OPEC Signals It’s on Track With Goal to Drain Oil Inventories

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OPEC is on track with its objective to deplete the world’s bloated oil inventories.

The Organization of Petroleum Exporting Countries will under-supply global crude markets even as it restores some halted production this month, data from the monthly report indicated Thursday. A new production cutback recently announced by Saudi Arabia, the cartel’s biggest exporter, will deplete stockpiles even further over the next two months.

OPEC Secretary-General Mohammad Barkindo said on Wednesday that the main priority of the group and its allies is to pare “stubbornly high” stocks left behind when the pandemic crushed fuel demand.

“What we are focused on is how can we assist the market in accelerating the stock draw-down, in order to bring the market back into balance,” Barkindo said. Stocks in industrialized nations remain about 160 million barrels above their five-year average, he added.

OPEC’s efforts have revived oil prices, which are trading near a 10-month high above $53 a barrel in New York.

While the report released by OPEC’s Vienna-based research department on Thursday didn’t make any forecast on stockpile trends, the data it contains offers a guide on how balances will develop.

If OPEC goes ahead with its modest increase of 500,000 barrels this month, and the Saudis fulfill their promise to slash 1 million barrels in February and March, the organization will pump an average of about 25 million barrels a day during the first quarter, according to Bloomberg calculations.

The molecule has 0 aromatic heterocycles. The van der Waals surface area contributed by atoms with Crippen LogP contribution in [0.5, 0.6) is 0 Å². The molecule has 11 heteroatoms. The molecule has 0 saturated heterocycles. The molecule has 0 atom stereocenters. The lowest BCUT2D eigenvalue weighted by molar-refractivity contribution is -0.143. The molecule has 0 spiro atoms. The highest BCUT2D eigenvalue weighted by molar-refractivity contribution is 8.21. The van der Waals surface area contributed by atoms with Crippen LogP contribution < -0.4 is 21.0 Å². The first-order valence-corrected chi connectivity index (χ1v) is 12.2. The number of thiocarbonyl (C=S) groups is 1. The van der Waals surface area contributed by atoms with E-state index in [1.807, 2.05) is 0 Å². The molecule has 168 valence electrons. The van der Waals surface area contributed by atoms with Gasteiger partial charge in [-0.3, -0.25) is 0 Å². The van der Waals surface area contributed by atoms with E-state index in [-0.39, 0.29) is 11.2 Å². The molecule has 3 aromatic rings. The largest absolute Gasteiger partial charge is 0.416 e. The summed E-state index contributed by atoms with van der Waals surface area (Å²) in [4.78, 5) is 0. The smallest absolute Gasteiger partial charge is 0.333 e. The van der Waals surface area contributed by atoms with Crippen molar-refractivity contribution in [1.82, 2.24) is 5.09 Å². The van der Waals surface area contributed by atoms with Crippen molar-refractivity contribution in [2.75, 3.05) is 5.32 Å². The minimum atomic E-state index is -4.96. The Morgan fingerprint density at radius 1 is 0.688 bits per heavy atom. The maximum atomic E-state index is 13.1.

That’s considerably below the 26.79 million barrels the group believes is required, and will thus reduce inventories at a rate of 1.8 million barrels a day in the three-month period.

OPEC left annual forecasts for supply and demand in 2021 unchanged, though it said that the first quarter will be tighter than previously estimated as consumption picks up and output from its rivals slows.

Accelerating demand means that oil stockpiles could fall even faster in the second and third quarters, depending on what production policy OPEC and its partners choose.

The 23-nation OPEC+ alliance will meet in March to decide if it can go ahead with restoring output further.

The report also showed one of the challenges brewing in the background for the coalition.

Iran, which has suffered punitive sanctions on its crude exports imposed by U.S. President Donald Trump, restored production to about 2 million barrels a day in December.

President-Elect Joe Biden has signaled readiness to revive a nuclear agreement that would allow Tehran to significantly ramp up supplies. Such a move could undermine efforts fellow OPEC+ nations have made to keep world oil markets in balance.

©2021 Bloomberg L.P.

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